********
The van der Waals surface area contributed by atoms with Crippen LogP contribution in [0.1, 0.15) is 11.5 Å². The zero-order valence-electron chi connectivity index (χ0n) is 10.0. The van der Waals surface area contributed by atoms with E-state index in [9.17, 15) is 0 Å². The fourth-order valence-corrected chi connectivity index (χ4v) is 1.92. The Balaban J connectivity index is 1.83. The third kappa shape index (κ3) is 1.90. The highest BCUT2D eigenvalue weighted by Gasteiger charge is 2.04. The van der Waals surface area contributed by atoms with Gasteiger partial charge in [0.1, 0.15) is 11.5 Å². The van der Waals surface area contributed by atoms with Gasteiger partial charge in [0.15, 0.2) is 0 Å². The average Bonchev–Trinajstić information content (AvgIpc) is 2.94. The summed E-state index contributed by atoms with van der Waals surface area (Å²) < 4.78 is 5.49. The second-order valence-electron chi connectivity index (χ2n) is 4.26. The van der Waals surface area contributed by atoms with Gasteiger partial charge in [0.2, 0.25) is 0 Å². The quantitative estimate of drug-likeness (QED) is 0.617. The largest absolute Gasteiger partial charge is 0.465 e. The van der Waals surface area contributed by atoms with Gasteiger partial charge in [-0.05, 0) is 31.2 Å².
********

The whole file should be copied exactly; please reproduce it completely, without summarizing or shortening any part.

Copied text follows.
The van der Waals surface area contributed by atoms with Crippen LogP contribution in [0.1, 0.15) is 11.5 Å². The zero-order valence-electron chi connectivity index (χ0n) is 10.0. The van der Waals surface area contributed by atoms with E-state index in [9.17, 15) is 0 Å². The fourth-order valence-corrected chi connectivity index (χ4v) is 1.92. The Balaban J connectivity index is 1.83. The third kappa shape index (κ3) is 1.90. The highest BCUT2D eigenvalue weighted by Gasteiger charge is 2.04. The van der Waals surface area contributed by atoms with Gasteiger partial charge in [0.1, 0.15) is 11.5 Å². The van der Waals surface area contributed by atoms with Gasteiger partial charge in [0.15, 0.2) is 0 Å². The average Bonchev–Trinajstić information content (AvgIpc) is 2.94. The summed E-state index contributed by atoms with van der Waals surface area (Å²) < 4.78 is 5.49. The second-order valence-electron chi connectivity index (χ2n) is 4.26. The van der Waals surface area contributed by atoms with Gasteiger partial charge in [0.2, 0.25) is 0 Å². The quantitative estimate of drug-likeness (QED) is 0.617. The largest absolute Gasteiger partial charge is 0.465 e. The van der Waals surface area contributed by atoms with Gasteiger partial charge in [-0.05, 0) is 31.2 Å².